Feeds

Discovery team grapples ISS module

Robotic arm shifts orbiting outpost extension

The smart choice: opportunity from uncertainty

Discovery STS-133 mission specialists Mike Barratt and Nicole Stott are in the process of using the International Space Station's robotic arm to manoevre the Permanent Multipurpose Module (PMM) from the shuttle's payload bay towards its final home on the orbiting outpost's Unity node.

The PMM, attached to the station's robotic arm, is removed from Discovery's payload bay. Pic: NASA TVBy this evening, the orbiting outpost will have gained "2,472 additional cubic feet of pressurized volume for storage and scientific use" in the converted Leonardo Multipurpose Logistics Module.

Discovery blasted off from Kennedy Space Center last Thursday on its 39th and final mission, to deliver the module and vital spares for the ISS. It docked on Saturday, and on Monday spacewalkers Steve Bowen and Al Drew wrapped "a six-hour, 34-minute spacewalk Monday, moving a failed 800-pound ammonia pump module, installing an extension cable and extending the rail track along the station's main truss".

Following that, NASA decided to extend Discovery's swansong by one day, to allow the crew to fully "set up" the PMM.

Bowen and Drew will venture outside again tomorrow for their second EVA, which will include various maintenance tasks.

There's more in NASA's main STS-133 section, right here. ®

The Power of One Infographic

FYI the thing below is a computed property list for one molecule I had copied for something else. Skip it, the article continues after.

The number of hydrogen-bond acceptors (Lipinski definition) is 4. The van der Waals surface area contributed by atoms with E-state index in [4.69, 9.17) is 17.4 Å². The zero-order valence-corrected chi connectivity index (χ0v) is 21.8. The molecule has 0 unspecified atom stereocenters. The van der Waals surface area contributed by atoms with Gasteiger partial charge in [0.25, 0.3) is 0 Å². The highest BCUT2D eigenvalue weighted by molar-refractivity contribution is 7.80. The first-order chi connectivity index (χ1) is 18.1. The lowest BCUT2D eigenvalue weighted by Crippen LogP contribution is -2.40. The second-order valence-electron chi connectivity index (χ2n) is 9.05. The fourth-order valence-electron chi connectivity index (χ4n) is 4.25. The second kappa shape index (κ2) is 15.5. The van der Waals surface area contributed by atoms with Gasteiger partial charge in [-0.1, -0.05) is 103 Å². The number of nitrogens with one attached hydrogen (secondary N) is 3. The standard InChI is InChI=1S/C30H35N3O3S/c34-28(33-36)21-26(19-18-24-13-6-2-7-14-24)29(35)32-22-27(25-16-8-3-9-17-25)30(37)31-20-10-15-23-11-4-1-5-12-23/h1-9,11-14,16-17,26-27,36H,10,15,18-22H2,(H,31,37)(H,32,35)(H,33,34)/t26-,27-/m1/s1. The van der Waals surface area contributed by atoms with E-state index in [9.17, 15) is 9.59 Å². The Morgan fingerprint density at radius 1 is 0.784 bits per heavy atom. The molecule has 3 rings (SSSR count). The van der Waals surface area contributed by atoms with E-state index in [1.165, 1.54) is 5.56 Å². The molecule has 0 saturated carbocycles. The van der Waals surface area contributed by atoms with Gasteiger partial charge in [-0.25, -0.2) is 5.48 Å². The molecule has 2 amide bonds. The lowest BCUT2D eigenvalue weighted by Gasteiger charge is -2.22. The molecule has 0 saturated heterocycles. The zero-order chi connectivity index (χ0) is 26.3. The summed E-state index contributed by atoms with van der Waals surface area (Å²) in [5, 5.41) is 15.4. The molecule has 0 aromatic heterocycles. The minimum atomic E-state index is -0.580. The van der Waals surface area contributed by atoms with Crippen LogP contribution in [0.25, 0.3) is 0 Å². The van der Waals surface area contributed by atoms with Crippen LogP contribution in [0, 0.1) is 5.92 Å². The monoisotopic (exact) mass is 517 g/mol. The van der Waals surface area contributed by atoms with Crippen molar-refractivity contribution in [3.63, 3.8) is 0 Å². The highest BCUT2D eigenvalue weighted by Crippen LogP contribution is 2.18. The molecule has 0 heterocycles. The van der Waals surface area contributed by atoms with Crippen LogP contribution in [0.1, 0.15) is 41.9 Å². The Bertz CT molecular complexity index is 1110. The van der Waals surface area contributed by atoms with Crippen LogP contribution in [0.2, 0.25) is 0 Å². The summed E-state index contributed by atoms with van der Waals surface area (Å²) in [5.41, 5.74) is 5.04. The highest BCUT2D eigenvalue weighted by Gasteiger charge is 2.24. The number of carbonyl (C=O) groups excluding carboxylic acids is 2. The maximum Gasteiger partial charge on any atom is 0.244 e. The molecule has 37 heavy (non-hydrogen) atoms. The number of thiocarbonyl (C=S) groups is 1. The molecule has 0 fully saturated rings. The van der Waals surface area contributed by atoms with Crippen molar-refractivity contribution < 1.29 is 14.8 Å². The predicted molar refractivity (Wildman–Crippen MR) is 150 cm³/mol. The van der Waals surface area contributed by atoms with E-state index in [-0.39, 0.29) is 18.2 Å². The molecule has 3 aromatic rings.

More from The Register

next story
World Solar Challenge contender claims new speed record
One charge sees Sunswift travel 500kms at over 100 km/h
SMELL YOU LATER, LOSERS – Dumbo tells rats, dogs... humans
Junk in the trunk? That's what people have
The Sun took a day off last week and made NO sunspots
Someone needs to get that lazy star cooking again before things get cold around here
Boffins discuss AI space program at hush-hush IARPA confab
IBM, MIT, plenty of others invited to fill Uncle Sam's spy toolchest, but where's Google?
Bad back? Show some spine and stop popping paracetamol
Study finds common pain-killer doesn't reduce pain or shorten recovery
Forty-five years ago: FOOTPRINTS FOUND ON MOON
NASA won't be back any time soon, sadly
Jurassic squawk: Dinos were Earth's early FEATHERED friends
Boffins research: Ancient dinos may all have had 'potential' fluff
prev story

Whitepapers

Top three mobile application threats
Prevent sensitive data leakage over insecure channels or stolen mobile devices.
Implementing global e-invoicing with guaranteed legal certainty
Explaining the role local tax compliance plays in successful supply chain management and e-business and how leading global brands are addressing this.
Boost IT visibility and business value
How building a great service catalog relieves pressure points and demonstrates the value of IT service management.
Designing a Defense for Mobile Applications
Learn about the various considerations for defending mobile applications - from the application architecture itself to the myriad testing technologies.
Build a business case: developing custom apps
Learn how to maximize the value of custom applications by accelerating and simplifying their development.